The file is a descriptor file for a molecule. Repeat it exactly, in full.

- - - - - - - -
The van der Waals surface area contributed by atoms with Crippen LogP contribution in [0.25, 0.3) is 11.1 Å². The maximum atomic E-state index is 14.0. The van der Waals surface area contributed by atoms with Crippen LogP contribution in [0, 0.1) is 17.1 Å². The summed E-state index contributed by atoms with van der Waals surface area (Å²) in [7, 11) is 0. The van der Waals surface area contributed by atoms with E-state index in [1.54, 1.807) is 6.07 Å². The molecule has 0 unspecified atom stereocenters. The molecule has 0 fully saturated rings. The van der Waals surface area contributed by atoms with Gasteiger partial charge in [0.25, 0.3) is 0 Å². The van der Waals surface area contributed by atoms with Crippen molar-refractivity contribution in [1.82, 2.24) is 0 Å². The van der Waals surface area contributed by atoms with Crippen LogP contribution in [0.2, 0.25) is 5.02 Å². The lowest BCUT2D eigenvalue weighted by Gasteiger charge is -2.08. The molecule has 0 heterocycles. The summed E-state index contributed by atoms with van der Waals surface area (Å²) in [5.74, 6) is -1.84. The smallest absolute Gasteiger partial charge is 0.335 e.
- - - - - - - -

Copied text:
The van der Waals surface area contributed by atoms with Crippen LogP contribution in [0.25, 0.3) is 11.1 Å². The maximum atomic E-state index is 14.0. The van der Waals surface area contributed by atoms with Crippen LogP contribution in [0, 0.1) is 17.1 Å². The summed E-state index contributed by atoms with van der Waals surface area (Å²) in [7, 11) is 0. The van der Waals surface area contributed by atoms with E-state index in [1.54, 1.807) is 6.07 Å². The molecule has 0 unspecified atom stereocenters. The molecule has 0 fully saturated rings. The van der Waals surface area contributed by atoms with Gasteiger partial charge in [0.25, 0.3) is 0 Å². The van der Waals surface area contributed by atoms with Crippen molar-refractivity contribution in [1.82, 2.24) is 0 Å². The van der Waals surface area contributed by atoms with Crippen LogP contribution in [0.2, 0.25) is 5.02 Å². The lowest BCUT2D eigenvalue weighted by Gasteiger charge is -2.08. The molecule has 0 heterocycles. The summed E-state index contributed by atoms with van der Waals surface area (Å²) in [5.74, 6) is -1.84. The smallest absolute Gasteiger partial charge is 0.335 e.